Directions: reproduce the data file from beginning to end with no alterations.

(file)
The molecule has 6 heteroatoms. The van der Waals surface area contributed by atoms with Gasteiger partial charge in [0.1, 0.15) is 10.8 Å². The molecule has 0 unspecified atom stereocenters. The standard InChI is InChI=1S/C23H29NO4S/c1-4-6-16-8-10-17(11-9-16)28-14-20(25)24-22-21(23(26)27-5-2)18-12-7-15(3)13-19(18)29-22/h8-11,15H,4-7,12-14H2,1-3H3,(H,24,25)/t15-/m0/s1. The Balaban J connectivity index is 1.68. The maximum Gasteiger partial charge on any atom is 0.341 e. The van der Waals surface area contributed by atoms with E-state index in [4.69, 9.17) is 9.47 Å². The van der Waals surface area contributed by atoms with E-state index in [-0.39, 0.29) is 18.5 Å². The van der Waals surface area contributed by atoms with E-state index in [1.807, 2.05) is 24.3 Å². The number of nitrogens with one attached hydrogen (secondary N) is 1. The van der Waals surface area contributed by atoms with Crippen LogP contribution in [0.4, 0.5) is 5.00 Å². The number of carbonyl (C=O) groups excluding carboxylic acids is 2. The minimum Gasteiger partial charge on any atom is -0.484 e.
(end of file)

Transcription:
The molecule has 6 heteroatoms. The van der Waals surface area contributed by atoms with Gasteiger partial charge in [0.1, 0.15) is 10.8 Å². The molecule has 0 unspecified atom stereocenters. The standard InChI is InChI=1S/C23H29NO4S/c1-4-6-16-8-10-17(11-9-16)28-14-20(25)24-22-21(23(26)27-5-2)18-12-7-15(3)13-19(18)29-22/h8-11,15H,4-7,12-14H2,1-3H3,(H,24,25)/t15-/m0/s1. The Balaban J connectivity index is 1.68. The maximum Gasteiger partial charge on any atom is 0.341 e. The van der Waals surface area contributed by atoms with E-state index in [4.69, 9.17) is 9.47 Å². The van der Waals surface area contributed by atoms with E-state index in [-0.39, 0.29) is 18.5 Å². The van der Waals surface area contributed by atoms with E-state index in [1.807, 2.05) is 24.3 Å². The number of nitrogens with one attached hydrogen (secondary N) is 1. The van der Waals surface area contributed by atoms with Crippen LogP contribution in [0.4, 0.5) is 5.00 Å². The number of carbonyl (C=O) groups excluding carboxylic acids is 2. The minimum Gasteiger partial charge on any atom is -0.484 e.